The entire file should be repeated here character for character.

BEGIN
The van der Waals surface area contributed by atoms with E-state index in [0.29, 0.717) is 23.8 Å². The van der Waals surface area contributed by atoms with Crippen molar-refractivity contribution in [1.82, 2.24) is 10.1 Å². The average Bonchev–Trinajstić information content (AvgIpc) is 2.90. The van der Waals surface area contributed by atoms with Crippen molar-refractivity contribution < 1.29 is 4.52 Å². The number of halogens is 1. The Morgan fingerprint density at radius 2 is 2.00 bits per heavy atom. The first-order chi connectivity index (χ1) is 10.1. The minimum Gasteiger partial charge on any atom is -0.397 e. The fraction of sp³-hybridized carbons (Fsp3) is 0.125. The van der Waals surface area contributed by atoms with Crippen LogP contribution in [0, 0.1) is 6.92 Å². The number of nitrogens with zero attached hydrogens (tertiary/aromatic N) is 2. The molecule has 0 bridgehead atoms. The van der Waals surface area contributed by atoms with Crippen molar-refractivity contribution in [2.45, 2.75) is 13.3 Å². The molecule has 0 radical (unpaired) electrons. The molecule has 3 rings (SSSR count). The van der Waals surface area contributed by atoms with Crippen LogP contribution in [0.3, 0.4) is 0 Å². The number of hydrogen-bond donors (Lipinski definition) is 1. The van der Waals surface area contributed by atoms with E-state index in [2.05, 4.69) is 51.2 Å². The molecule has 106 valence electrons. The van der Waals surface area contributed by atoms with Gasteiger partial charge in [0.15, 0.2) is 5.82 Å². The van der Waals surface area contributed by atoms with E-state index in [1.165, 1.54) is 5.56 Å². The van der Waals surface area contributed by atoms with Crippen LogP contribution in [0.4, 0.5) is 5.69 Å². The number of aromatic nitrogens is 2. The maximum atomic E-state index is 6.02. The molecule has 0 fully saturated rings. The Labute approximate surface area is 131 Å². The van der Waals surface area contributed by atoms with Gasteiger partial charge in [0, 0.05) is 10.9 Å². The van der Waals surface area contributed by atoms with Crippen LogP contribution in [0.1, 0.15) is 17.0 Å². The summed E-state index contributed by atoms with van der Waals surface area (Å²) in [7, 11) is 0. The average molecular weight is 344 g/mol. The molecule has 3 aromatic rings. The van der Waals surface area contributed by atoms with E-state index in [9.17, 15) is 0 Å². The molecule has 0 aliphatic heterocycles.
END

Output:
The van der Waals surface area contributed by atoms with E-state index in [0.29, 0.717) is 23.8 Å². The van der Waals surface area contributed by atoms with Crippen molar-refractivity contribution in [1.82, 2.24) is 10.1 Å². The average Bonchev–Trinajstić information content (AvgIpc) is 2.90. The van der Waals surface area contributed by atoms with Crippen molar-refractivity contribution < 1.29 is 4.52 Å². The number of halogens is 1. The Morgan fingerprint density at radius 2 is 2.00 bits per heavy atom. The first-order chi connectivity index (χ1) is 10.1. The minimum Gasteiger partial charge on any atom is -0.397 e. The fraction of sp³-hybridized carbons (Fsp3) is 0.125. The van der Waals surface area contributed by atoms with Crippen LogP contribution in [0, 0.1) is 6.92 Å². The number of nitrogens with zero attached hydrogens (tertiary/aromatic N) is 2. The molecule has 0 bridgehead atoms. The van der Waals surface area contributed by atoms with Crippen molar-refractivity contribution in [2.45, 2.75) is 13.3 Å². The molecule has 0 radical (unpaired) electrons. The molecule has 3 rings (SSSR count). The van der Waals surface area contributed by atoms with Crippen LogP contribution in [0.3, 0.4) is 0 Å². The number of hydrogen-bond donors (Lipinski definition) is 1. The van der Waals surface area contributed by atoms with E-state index in [2.05, 4.69) is 51.2 Å². The molecule has 106 valence electrons. The van der Waals surface area contributed by atoms with Gasteiger partial charge in [0.15, 0.2) is 5.82 Å². The van der Waals surface area contributed by atoms with E-state index in [1.165, 1.54) is 5.56 Å². The van der Waals surface area contributed by atoms with Crippen LogP contribution in [0.4, 0.5) is 5.69 Å². The number of aromatic nitrogens is 2. The maximum atomic E-state index is 6.02. The molecule has 0 fully saturated rings. The Labute approximate surface area is 131 Å². The van der Waals surface area contributed by atoms with Gasteiger partial charge in [0, 0.05) is 10.9 Å². The van der Waals surface area contributed by atoms with Crippen LogP contribution in [0.1, 0.15) is 17.0 Å². The summed E-state index contributed by atoms with van der Waals surface area (Å²) in [7, 11) is 0. The average molecular weight is 344 g/mol. The molecule has 3 aromatic rings. The van der Waals surface area contributed by atoms with E-state index in [9.17, 15) is 0 Å². The molecule has 0 aliphatic heterocycles.